The fluorimetric/chemiluminescence measurements were carried out using an SIA system (FIAlab-3500 instrument, USA). It comprises of a CAVRO XL 3000 syringe pump volume 2.5 mL (Cavro Scientific Instrument Int., USA) and Vici Valco Cheminer RT® 125–0718 eight-port manifolds. The detector used is UV-lamp equipped with lab-made CL module and the photomultiplier tube voltage was 320 V. The system was conneted with autosampler model ALM 3200. Moreover, SIA- system involving a holding coil (length 70 cm, i.d. 0.8 mm, PTFE tubing volume 1.2 mL). The recorded signals were PC controlled and (FIAlab for windows version 5.9.321) software was used for data acquisition.

Preparation of samples

Standard drug solution

A stock standard NLX solution 1.0×10−1 mol L−1 was prepared by dissolving 1.82 g of pure drug in 50 mL distilled water. Serial solutions were prepared daily by appropriate dilution. The employed working solutions were in the range of 1.0×10−10-1.0×10−1 mol L−1.

Preparation of injection solution

The Contents of 10 Narcan® ampoules each containing 400 μg mL−1 aqueous NLX were mixed. 1 mL of the drug solution was transferred into a 10-mL volumetric flask and completed to volume with distilled water to obtain a solution labeled to contain 1.0×10−3 mol L−1 NLX. The working solutions were prepared by serial dilutions in the range of 1.0×10−9-1.0×10−3 mol L−1. The proposed SIA-CL method was employed to determine the investigated drug in each concentration. The mean % recoveries were calculated using a calibration graph.

Preparation of serum and urine solutions

The developed enhanced AuNPs-SIA-CL technique was employed for determination of NLX in human serum and urine. Spiking technique was used for the preparation of human serum and urine samples. 1.0 mL of serum was spiked with a NLX standard drug solution to contain 1.0×10−1 mol L−1 and deprotinated by adding 1.0 mL acetonitrile. Then 0.1 mL of NaOH (0.1 mol L−1), 1.0 mL of ZnSO4.7 H2O (5.0% w/v) were added, where most of the interfering species (mainly proteins) were removed by precipitation [22]. The prepared solution was centrifuged at 2500 rpm for 5 min. The treated sample was diluted with distilled water to obtain a concentration of NLX in the range of 1.0×10−9-1.0×10−3 mol L−1. No further pre-treatment was required for urine samples. AuNPs-SIA-CL detection was employed and the peak heights of CL signals were recorded and the % recovery was calculated by comparing the obtained results in serum and urine with the same concentration levels of the drug in the water.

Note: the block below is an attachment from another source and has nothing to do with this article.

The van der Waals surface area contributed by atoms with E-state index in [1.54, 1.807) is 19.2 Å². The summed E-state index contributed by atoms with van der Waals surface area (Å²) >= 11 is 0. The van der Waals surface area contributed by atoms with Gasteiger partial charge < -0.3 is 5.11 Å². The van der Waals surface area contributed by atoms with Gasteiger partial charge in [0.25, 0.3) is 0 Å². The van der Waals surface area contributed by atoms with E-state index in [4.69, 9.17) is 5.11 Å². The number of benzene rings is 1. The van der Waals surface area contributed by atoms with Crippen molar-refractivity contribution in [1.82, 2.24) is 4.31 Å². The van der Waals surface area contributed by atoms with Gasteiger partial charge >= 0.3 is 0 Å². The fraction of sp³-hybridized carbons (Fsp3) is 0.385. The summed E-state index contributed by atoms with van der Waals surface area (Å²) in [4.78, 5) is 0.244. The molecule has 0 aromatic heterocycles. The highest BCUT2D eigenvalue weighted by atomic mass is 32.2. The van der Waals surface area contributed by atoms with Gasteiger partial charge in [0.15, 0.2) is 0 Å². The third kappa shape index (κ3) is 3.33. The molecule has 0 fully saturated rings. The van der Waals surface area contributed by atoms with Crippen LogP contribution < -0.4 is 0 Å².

Preparation of gold nanoparticles AuNPs solution

A standard solution of 1.0×10−1 mol L−1 AuNPs was purchased from Sigma-Aldrich Co. Working solutions were prepared by serial dilution using distilled water in the range of 1.0×10−5-1.0×10−1 mol L−1 to select the suitable concentration that gives the maximum SIA-CL signal.

Procedure

All chemiluminescence measurements were introduced under PC control to ensure precision, control the valves and pump movements. To fill all lines of the system carrier solution was introduced at first to remove the air bubbles, then the test solution and reagents were aspirated as a mixture of of 50 μL of 5.0×10−4 moL L−1 luminol, 50 μL of 1.0×10−5 mol L−1 AuNPs, 30 μL sample solution and 30 μL of 1.0×10−2 mol L−1 potassium ferricyanide through the relevant ports of the multiposition valve at flow rate 100 μL s−1 as shown in Figure 7. The resulting emission of the reaction was monitored using flowthrough cell of PMT. The recorded signals were automatically calculated by (FIAlab® supported software, Version 5.9.321). All measurements were carried out at ambient temperature 25±1°C.
Figure 7

Schematic diagram of SIA injection system for chemiluminescence determination of naloxone hydrochloride; carrier stream (water); reagent 1 (luminol 5.0× 10 −4 mol L −1 ); reagent 2 (potassium ferricyanide 1.0× 10 −2 mol L −1 ); reagent 3 (Au NPs 1.0× 10 −5 mol L −1 , sample (naloxone hydrochloride).

Calibration

The calibration curve was plotted under the optimum conditions for determination of NLX. The graph related the CL intensity vs. the concentration of testing drug solutions was plotted at 9 experimental points. The mean peak heights were obtained after triplicate sample aspiration. Conventional linear regression was utilized for fitting the curve.

Conclusion